Posted: 29 Apr 2013 04:00 AM PDT
The short sale process can be very complex. Every bank and investor has a slightly different program and set of guidelines they follow. Since each investor has different rules and guidelines, it can help you considerably to find out who the investor is before starting the process.
Whether you are a homeowner in need of help with a short sale or an agent trying to help a homeowner, one of the best things you can do is to understand the situation you are getting into. A key piece of this short sale puzzle is finding out who actually “owns” the loan not just who services the loan.
Understanding the Back-end Process
To understand short sales, you need a basic knowledge of the back-end process of the mortgage market. A few years ago, when the market was booming, mortgages would be originated by a servicer such as Wells Fargo and then sold between the big mortgage investors like Fannie Mae and Freddie Mac. Today, in most cases, you are dealing with a servicer like Wells Fargo or Bank of America that “service” the loan but do not actually own the loan. The bank who originally lent the money is unlikely to still own it unless it is a small community or regional bank. In fact, Bank of America and Wells, the two biggest servicers, only own about 8-10% of their portfolio. The rest of their inventory is made up of loans they service for other investors. The investor guidelines ultimately determine whether to provide relocation money on the short sale, if there will be a debt release on the sale and also define a slew of other details.
How to Find Out Who Owns Your Loan
1.) First, you can look on your mortgage statement. If the loan is FHA backed it will have an FHA MI line-item on your statement that usually says” FHA insurance”. You can also look at your original Deed of Trust, as it will have your FHA case number on it. If you want to see if your property is owned by Fannie Mae or Freddie Mac, you can also find it directly under the loan look-up tools available on their websites. Here are the links:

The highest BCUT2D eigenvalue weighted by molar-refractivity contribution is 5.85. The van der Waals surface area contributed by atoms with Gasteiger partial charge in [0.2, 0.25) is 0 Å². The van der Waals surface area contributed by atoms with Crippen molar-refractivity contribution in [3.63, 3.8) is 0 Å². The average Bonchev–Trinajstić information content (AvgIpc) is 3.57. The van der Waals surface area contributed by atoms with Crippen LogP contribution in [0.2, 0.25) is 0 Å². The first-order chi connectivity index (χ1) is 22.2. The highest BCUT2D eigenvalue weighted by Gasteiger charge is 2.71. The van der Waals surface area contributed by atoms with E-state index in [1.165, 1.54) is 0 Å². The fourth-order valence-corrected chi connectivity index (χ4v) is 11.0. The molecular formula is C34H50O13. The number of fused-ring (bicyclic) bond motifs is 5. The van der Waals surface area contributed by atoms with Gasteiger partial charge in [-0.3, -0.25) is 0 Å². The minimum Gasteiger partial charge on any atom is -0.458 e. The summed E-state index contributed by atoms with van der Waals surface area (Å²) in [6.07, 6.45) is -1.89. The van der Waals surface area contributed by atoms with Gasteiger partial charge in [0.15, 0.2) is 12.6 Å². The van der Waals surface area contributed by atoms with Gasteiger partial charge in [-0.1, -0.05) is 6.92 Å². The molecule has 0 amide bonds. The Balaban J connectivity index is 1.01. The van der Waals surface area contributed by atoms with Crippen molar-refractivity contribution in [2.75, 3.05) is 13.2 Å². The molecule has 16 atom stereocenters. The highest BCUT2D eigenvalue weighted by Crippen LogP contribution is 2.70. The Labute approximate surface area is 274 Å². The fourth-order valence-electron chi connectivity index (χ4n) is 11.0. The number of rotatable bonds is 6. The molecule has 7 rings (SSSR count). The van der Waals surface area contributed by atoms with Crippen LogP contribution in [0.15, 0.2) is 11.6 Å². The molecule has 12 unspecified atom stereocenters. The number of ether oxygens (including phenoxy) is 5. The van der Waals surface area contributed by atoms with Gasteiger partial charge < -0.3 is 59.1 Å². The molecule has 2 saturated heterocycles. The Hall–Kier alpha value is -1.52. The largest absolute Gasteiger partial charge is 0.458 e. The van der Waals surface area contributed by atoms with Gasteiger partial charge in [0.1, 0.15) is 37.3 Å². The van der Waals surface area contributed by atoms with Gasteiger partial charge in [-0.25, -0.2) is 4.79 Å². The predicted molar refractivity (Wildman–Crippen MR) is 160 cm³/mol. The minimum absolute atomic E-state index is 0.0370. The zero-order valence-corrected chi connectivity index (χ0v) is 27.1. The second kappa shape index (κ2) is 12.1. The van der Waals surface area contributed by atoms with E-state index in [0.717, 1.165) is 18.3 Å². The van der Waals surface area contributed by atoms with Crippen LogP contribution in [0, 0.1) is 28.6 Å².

2.) If your loan is not owned by one of these three entities you can ask the servicer of the loan who owns it – though they will not always tell you verbally. You could also research it by getting the title pulled. Chain of title will not always be conclusive either. However, in many cases, it has helped make it easier to “track” down the investor. In some cases, it could also be owned by the servicer; Wells Fargo could be the servicer and also the investor on the loan. This is called a “portfolio” loan. You can also request for your servicer to disclose in writing who the investor is if they will not verbally disclose that information. This is called a “qualified written request, or QWR”. On its website, the U.S. Department of Urban Housing and Development (HUD) provides a sample QWR and gives a brief explanation of this process.
3.) Another way to find out who owns your loan is through the Mortgage Electronic Registration System, Inc. (MERS). MERS is a company that was created by the mortgage banking industry. It maintains a database that tracks mortgages for its members as they are transferred from bank to bank. You can look up a loan to see if they have the investor information here.
Different Guidelines Used by Different Investors
The three biggest mortgage investors in the country are Fannie Mae, Freddie Mac, and FHA. VA is another big investor but does not have a portfolio nearly as big as the other three mentioned. With the exception of FHA/VA (because they insure their own loans), there also could be a mortgage insurer who provided insurance on the loan. The reason this is important to understand is that, when there is a servicer, investor and mortgage insurer on the loan, all three of them have to agree to the terms of the short sale. It is very important to find out from the very beginning of the process the identity of the actual end-investor on the loan. An FHA-backed mortgage has a totally different process for a short sale compared to a Fannie Mae loan.
Every investor has a different set of guidelines they set for short sales and foreclosure procedures so you have to understand that ultimately it is up to the end investor-not the servicer. The servicer has their own guidelines but they do not make the final decision. It is important that you know who the investor is because there will be times when you may have an issue with a servicer and you have to go to the investor to get it resolved.
There have been many transactions where the servicer and I disagreed on a particular issue and I went to the investor and got the approval. So make sure going in to this situation you know everyone involved and go to the servicer’s and the investor’s website to get familiar with their guidelines and any specific documents they may require.
On your third party authorization letter (the letter that gives you permission to speak to the bank on the homeowners’ behalf) always put the investor as well as the servicer so that if later you have to reach out to the investor you already have permission from the seller to do so. This also puts the servicer on alert that you know what you are doing and have already researched finding out who the end-investor is.